Officers Perform “5-hour Cavity Search” on Crying Woman Who Had Nothing Illegal: Report
A woman who states that she was forced to undergo a five-hour cavity search is now suing the officers who performed it.
Nothing illegal was found during the search, but the woman was evidently forced to insert her fingers into herself in the presence of the officers after they claimed to see a ‘plastic bag’ protruding from her vagina.
No bag was found.
The woman is suing the officers and is seeking punitive damages for assault. As part of the lawsuit, she is is requesting psychological records to be released on one of the officers who performed the “search.”
But the judge denied the request, stating that “…the Court finds not only that the Defendant’s psychotherapeutic records are privileged but that Plaintiff has not met her burden of establishing their relevance.”
A report from Charly Himmel at Courthouse News Service provides the background:
A federal judge refused to demand psychiatric records from a correction officer accused of carrying out a five-hour cavity search.
Kimberlee Rae Carbone contends that the invasive but ultimately fruitless ordeal began on Nov. 3, 2013, when a police officer who pulled her over in New Castle, Pennsylvania, claimed to smell burnt marijuana.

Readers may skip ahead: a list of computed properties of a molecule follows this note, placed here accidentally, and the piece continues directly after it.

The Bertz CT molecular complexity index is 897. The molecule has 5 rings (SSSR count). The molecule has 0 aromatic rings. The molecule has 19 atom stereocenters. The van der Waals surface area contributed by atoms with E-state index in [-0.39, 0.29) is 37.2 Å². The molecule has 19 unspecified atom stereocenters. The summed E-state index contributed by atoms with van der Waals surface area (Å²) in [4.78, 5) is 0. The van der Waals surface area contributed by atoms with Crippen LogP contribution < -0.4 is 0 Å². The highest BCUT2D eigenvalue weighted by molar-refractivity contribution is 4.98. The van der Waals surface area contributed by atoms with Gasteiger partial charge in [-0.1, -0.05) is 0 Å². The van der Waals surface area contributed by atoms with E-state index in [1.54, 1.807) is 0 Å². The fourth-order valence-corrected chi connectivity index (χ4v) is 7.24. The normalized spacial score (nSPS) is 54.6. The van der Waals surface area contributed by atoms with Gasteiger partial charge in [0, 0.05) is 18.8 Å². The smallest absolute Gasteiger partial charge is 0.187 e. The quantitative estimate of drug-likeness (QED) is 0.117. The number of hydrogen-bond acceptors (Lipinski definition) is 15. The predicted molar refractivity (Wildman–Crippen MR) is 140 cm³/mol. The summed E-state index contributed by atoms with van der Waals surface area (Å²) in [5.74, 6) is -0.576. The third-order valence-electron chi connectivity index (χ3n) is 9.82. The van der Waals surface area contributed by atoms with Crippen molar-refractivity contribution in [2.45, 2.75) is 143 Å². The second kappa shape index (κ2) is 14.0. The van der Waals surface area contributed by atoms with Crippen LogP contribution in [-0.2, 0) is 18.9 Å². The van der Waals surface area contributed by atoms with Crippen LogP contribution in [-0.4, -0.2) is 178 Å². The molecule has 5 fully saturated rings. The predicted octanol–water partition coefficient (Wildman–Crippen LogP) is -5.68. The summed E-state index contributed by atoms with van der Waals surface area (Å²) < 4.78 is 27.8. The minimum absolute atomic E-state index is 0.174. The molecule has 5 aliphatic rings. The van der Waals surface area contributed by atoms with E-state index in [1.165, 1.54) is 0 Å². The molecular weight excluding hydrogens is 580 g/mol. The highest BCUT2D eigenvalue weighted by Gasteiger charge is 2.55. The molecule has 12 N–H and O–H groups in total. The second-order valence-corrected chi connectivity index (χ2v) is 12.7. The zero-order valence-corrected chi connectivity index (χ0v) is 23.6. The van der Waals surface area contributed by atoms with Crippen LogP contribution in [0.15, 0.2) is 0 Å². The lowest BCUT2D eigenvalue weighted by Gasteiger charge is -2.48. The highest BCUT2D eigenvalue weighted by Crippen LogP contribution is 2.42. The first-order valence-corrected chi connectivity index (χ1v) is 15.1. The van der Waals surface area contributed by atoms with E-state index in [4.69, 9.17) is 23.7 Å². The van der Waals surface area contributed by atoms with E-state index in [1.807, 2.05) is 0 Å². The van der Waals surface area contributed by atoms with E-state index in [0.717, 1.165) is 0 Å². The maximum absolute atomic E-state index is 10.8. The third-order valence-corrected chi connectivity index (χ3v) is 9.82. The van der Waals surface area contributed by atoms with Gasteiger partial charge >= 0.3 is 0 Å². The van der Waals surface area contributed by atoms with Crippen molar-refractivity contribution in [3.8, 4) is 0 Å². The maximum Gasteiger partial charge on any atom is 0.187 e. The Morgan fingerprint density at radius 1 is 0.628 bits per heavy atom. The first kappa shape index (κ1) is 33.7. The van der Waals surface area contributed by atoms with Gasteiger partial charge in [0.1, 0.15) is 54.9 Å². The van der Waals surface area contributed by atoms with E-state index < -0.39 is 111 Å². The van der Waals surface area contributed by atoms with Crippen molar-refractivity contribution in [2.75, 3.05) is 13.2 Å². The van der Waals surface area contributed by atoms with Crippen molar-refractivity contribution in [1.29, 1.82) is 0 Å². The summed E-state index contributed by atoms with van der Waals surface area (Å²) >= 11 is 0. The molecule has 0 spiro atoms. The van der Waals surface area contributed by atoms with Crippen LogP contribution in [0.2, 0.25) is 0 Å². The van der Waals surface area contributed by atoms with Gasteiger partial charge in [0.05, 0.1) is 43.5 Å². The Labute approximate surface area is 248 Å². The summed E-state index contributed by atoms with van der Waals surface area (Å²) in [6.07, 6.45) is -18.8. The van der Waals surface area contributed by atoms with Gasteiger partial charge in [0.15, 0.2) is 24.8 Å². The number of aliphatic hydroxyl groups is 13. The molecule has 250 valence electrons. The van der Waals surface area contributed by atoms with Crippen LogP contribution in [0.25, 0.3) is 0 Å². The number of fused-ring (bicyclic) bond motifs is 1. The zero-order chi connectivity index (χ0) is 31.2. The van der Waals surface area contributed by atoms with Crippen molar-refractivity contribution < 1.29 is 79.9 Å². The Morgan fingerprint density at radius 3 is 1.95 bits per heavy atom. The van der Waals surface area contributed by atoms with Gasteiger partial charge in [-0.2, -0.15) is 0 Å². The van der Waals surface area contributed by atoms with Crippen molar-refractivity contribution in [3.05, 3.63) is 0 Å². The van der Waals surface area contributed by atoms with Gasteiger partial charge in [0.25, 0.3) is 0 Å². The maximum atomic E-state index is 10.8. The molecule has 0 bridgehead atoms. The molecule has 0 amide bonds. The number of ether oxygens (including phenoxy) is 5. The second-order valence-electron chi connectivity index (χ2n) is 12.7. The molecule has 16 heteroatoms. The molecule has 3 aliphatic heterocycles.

As detailed in her 2015 complaint, Carbone was arrested on suspicion of driving under the influence, but no field-sobriety test was performed, nor did the officer find any illegal items in a search of her person or vehicle.
At the Lawrence County Jail, Carbone says April Brightshue and a second corrections officer carried out what would be the first of a series of strip searches.
During their visual inspection of Carbone’s genitals, Brightshue and the second officer allegedly claimed to see a plastic bag protruding from her vagina. Carbone says they then forced her, crying, to probe inside her own vagina with her fingers “to remove an unknown item later determined not to exist.”
Medical professionals later restrained Carbone and subjected to her to additional searches and a CT scan at Jameson Health Systems, according to the complaint.
Claiming that she was released without charge after five hours of demeaning searches, Carbone seeks punitive damages for assault.
It is difficult to see how a cavity search could last “five hours.” Was it actually sustained abuse and humiliation rather than a cavity search?
Perhaps the woman wants the officer’s psychotherapeutic records released in order to demonstrate to the court that the officer is not mentally stable or has an objectionable history.
The Judge’s full statement is as follows:
“In the instant case, the Court finds not only that Defendant Brightshue’s psychotherapeutic records are privileged but that Plaintiff has not met her burden of establishing their relevance. Indeed, the United States Supreme Court has specifically held that confidential communications between licensed psychotherapist and psychologists and their patients during the course of treatment are privileged and protected from disclosure.”